where have you gone, maikaojai dimaggio?

Where have I been?

Where have I been?

I'm remiss. I've been neglecting my readership (both of you). But somehow I don't think you've missed me--like me, you've been preoccupied by a much more important event:

the birth of NIECE!

Tuesday, December 05, 2006

thai people top it with ketchup

I have never liked pizza. (Yes. I'm a communist. Happy?)

As a child I wouldn't eat it at all. Everyone said that going to college would cure me of that--how could one go to college without eating pizza?

It didn't.

Going to college, where Little Caesar's had made some kind of back room deal with the food service department, so that students could order pizzas with the money from our meal plans, taught me that pizza delivery places will make pizzas without cheese! Bread, sauce, and vegetables--almost as good as a plate of spaghetti. No grease, no nasty cheese burns on the roof of my mouth. This was the pizza for me.

My friends thought I was crazy; the Little Caesar's guy kept trying to assure me that they had lactose-free cheese and I didn't have to "do without."

I was happy until I discovered the purpose of the cheese: to hold all the tasty mushrooms on the pizza so they don't fall off and splash sauce on your shirt every time you take a bite! This, however, only convinced me I'd better eat my cheeseless wonder with a knife and fork. I was steadfast.

Then I got married.

I married a normal person. That is, one who likes to eat pizza. This is when I decided that pizza, like loud music coming from upstairs and failed internet connections, was one of those things I could put up with on occasion. Marriage is about compromise, right? Well, if Husband could eat my failed kitchen experiments (remind me to tell you about the one he calls "ass soup"), I could eat pizza every now and then. Ah, wedded bliss.

Moving to Thailand has done what college, projectile mushrooms, and marriage could not: I now look forward to eating pizza. I think it's because it's American. Husband and I have also both started eating olives. We used to pick them out of our salads in restaurants; now we both eat them. Likewise, pizza.

Since we've been here, our town has become slightly more farang-friendly in the way of food. A pizza place has opened up near the university. Friends who own a restaurant nearby tell us that this pizza place has been raking it in hand over fist; turns out my relatives were right about pizza and college students, just not about me.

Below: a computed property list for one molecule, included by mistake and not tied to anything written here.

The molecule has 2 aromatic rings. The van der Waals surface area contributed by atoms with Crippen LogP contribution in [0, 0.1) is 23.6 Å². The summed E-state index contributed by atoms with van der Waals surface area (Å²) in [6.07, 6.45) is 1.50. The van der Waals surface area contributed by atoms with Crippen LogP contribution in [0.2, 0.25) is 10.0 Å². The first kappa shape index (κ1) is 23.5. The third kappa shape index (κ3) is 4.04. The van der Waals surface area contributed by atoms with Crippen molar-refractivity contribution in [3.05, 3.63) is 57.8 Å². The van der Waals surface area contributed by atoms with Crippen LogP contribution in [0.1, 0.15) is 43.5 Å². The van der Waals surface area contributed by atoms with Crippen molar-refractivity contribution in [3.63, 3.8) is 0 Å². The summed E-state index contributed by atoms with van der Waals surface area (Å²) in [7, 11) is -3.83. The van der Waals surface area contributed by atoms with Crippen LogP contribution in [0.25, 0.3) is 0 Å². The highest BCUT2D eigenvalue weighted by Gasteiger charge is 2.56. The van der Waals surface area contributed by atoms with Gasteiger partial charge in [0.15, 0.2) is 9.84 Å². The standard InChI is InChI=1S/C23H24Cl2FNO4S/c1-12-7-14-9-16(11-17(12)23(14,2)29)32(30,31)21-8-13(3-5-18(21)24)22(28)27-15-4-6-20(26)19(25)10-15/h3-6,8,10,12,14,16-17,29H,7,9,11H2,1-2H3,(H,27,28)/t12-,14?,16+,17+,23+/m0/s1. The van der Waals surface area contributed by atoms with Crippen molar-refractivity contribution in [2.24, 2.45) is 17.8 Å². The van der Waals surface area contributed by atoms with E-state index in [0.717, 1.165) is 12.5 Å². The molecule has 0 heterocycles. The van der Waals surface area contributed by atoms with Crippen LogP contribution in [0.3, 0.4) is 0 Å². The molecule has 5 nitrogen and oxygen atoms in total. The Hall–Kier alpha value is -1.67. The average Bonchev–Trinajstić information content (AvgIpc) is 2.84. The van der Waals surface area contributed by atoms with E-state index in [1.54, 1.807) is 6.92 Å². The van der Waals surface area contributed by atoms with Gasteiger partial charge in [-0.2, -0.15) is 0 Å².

I can't look at their advertisements--they're so repulsive! Pizza with corn. Pizza with squid. Pizza with little hot dogs inside the crust all along the outside edge. But they do make a reasonable facsimile of American pizza: it has mushrooms and green peppers, and you just have to tell them to hold the corn and pineapple. Husband and I have ordered this pizza twice, and both times I've enjoyed it much more than I expected to. This is despite the fact that I can tell that the cheese, the sauce, and the crust are all inferior to pizza I've eaten with much less enjoyment in the U.S. The difference? Now it tastes like home.

(And yes, it does come with little packets of ketchup, which is intended to be squirted over the top of your piping hot slice. I've seen my students do it. Yeccchh!)

the brown bomber he's not

Mother-In-Law sent me an email to tell me she liked the changes to the blog. However, she was a little confused as to the presence of what looked like a theater named after an American boxer on my list of sites to see in Bangkok.

I hope that this will clear things up:

Joe Louis Theater

gold leaf

This is a small Buddha statue at Wat Phra Keaw (the Temple of the Emerald Buddha, on the grounds of the Grand Palace in Bangkok). It looks like the gold leaf is flaking off, but that's not what's happening. The hands in the picture are actually adding a small square of gold leaf to this Buddha's head.

This is one type of Buddhist "good deed" called making merit. Giving alms to monks is another way of making merit; donating to a temple would also fall under that category. But adding gold to a Buddha is certainly the most picturesque. People do this when they come to the temples to pray. It's always the smaller images like this one that get the gold leaf added to them--no one presses gold leaf into the massive Reclining Buddha at Wat Po, for example--but you can see statues like this at just about any temple.


Here's a web site Husband found in the wee hours last night. It's essentially a catalog of books the site's members own or have read. Based on the data it has, it will make recommendations to you: you type in a book you've read and it will give you other books read by people who've read that one. The really interesting thing is that it will also give you unsuggestions: books that never appear in the libraries of people who've read the book you've typed in. What have I learned?

  • Evangelical Christians don't read Umberto Eco.
  • Tolkien readers don't like Mary Higgins Clark.
  • There are a lot of knitters on LibraryThing, and they don't seem to share my taste in books.
  • I am willing to spend 15 minutes (so far) looking at titles and authors of books that don't often appear on shelves next to my favorites.